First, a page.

Article Date: 3/1/2010

SiHy Multifocal Contact Lenses Can Maximize Eye Health
MULTIFOCAL CONTACT LENSES

SiHy Multifocal Contact Lenses Can Maximize Eye Health

Dry eye symptoms, which affect millions of patients, can be minimized with the newest silicone hydrogel multifocal contact lenses.

By Glenda Secor, OD, FAAO

It's our fault. It's our fault that patients' eyes don't work like they used to, that they feel drier and are more intolerant of their beloved contact lenses. Baby boomers and folks who are part of Generation X are middle-aged, maybe not emotionally, but certainly chronologically. Their bodies are different and their eyes are different. Being able to address the issues of presbyopic contact lens wearers will reduce unnecessary dropouts, increase success with multifocal lenses and increase practice revenue. The opportunity is huge, thanks to age demographics and a plethora of contact lens options.

The presbyopic population is growing faster than any other demographic group. The numbers will swell to more than 60 million over the next few years.1 Their experience with new technology, from cell phones to computers, has influenced their needs and demands.

Contact lens-associated dry eye is a huge problem for many contact lens wearers, and it's especially complex for presbyopic patients.2-3 Many patients have a limited vocabulary when it comes to describing their discomfort and other issues that fall under the umbrella of "dryness." We know there's a direct relationship between contact lens success and how expeditiously practitioners respond to these complaints. These seemingly insignificant issues won't become catastrophic if addressed promptly. Unaddressed dissatisfaction could result in discouragement and eventual abandonment of contact lenses — a lose-lose situation.

The good news is that we have hope. Never in eyecare history has our armamentarium been as vast as it is today. We have better lenses, care products, medical management and clinical skills to enhance success. Although we can't cure dry eye, we can certainly improve comfort.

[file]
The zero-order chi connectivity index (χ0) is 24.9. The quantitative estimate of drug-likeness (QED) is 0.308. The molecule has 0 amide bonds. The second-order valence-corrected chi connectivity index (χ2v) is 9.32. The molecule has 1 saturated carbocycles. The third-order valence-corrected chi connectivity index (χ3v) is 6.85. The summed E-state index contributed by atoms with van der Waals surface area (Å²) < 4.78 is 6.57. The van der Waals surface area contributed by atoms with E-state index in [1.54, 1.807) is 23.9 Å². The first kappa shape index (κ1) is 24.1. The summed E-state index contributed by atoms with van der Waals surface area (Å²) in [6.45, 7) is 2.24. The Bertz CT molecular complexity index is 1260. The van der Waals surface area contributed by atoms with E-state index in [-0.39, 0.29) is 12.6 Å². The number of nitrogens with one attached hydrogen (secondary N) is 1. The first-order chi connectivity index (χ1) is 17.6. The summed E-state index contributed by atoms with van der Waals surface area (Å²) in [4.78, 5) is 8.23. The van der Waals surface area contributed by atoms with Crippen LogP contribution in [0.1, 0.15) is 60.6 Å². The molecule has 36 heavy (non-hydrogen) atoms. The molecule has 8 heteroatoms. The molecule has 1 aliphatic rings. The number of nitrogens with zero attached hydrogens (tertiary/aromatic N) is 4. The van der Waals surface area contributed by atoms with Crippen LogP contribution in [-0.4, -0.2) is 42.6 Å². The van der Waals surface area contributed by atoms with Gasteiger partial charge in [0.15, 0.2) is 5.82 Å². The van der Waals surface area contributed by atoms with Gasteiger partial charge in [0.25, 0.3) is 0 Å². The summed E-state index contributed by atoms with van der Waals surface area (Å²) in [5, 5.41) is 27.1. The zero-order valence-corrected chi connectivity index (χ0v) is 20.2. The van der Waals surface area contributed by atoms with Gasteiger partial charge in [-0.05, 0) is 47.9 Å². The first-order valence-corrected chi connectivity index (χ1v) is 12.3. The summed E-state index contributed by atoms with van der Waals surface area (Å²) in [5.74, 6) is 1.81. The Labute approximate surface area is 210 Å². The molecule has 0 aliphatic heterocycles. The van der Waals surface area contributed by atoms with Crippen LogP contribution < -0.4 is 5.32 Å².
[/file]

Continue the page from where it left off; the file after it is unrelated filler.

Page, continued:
BETTER LENSES

Silicone hydrogel lenses have demonstrated superior performance in symptomatic patients in numerous studies that documented improved comfort.4-5 An annual worldwide survey by Morgan and colleagues indicated the lenses have been widely accepted for the past 10 years, and their preeminence as the standard of care for lens materials has now evolved into multifocal designs. When compared with HEMA materials, the reduction in the water content of silicone hydrogels has resulted in reduced lens dehydration. The increase in silicone is also responsible for transmitting more oxygen, and this has reduced corneal hypoxia. These factors have the key subjective benefit of reducing red eyes and the key objective benefit of eliminating corneal hypoxia and neovascularization.

Another key area of success with silicone hydrogels is the reduction of protein deposits on the lens surface. The prelens tear film plays a key role in contact lens comfort. The ability to maintain tear film stability is imperative to prevent bacterial and debris adherence to the lens surface. The amassing of unwanted by-products on the ocular surface can contribute to increased discomfort, inflammation and/or infection.

Now that multifocal lens designs are available in silicone hydrogel materials, the superior core benefits of the new lenses make them our first choice, since they�re already available in spherical and toric designs.6

CARE PRODUCTS AND COMPLIANCE: HOW THEY IMPACT COMFORT

Simple compliance reinforcements, such as on-time observance of recommended lens replacement schedules and proper care and product usage, can reduce discomfort. Solution-induced corneal staining has been reported with several staining grids and the response appears to be formulation- and time-dependent. Hydrogen peroxide disinfection is superior to multipurpose products in a compromised environment.7 The absence of preservatives in hydrogen peroxide disinfection systems makes their use worth the additional effort because the outcome is improved wearing time, reduction in symptoms and a healthier ocular environment. Regardless of prescribed modality, clean hands, clean lenses and clean cases all enhance success.

MEDICAL MANAGEMENT

Many non-contact lens-related reasons for reported dryness symptoms are outside of our control. For example, ocular dryness has been associated with certain classes of systemic medications, such as antidepressants, oral antihistamines and antihypertensives. Autoimmune diseases and menopause are especially problematic for presbyopic women who dominate our multifocal contact lens market.8 We work and play in dry environments and have multifaceted lifestyles that increase the physical demands on our tear film. Although we have a limited opportunity to influence these areas, an open discussion may reduce some of the anxiety expressed by symptomatic patients.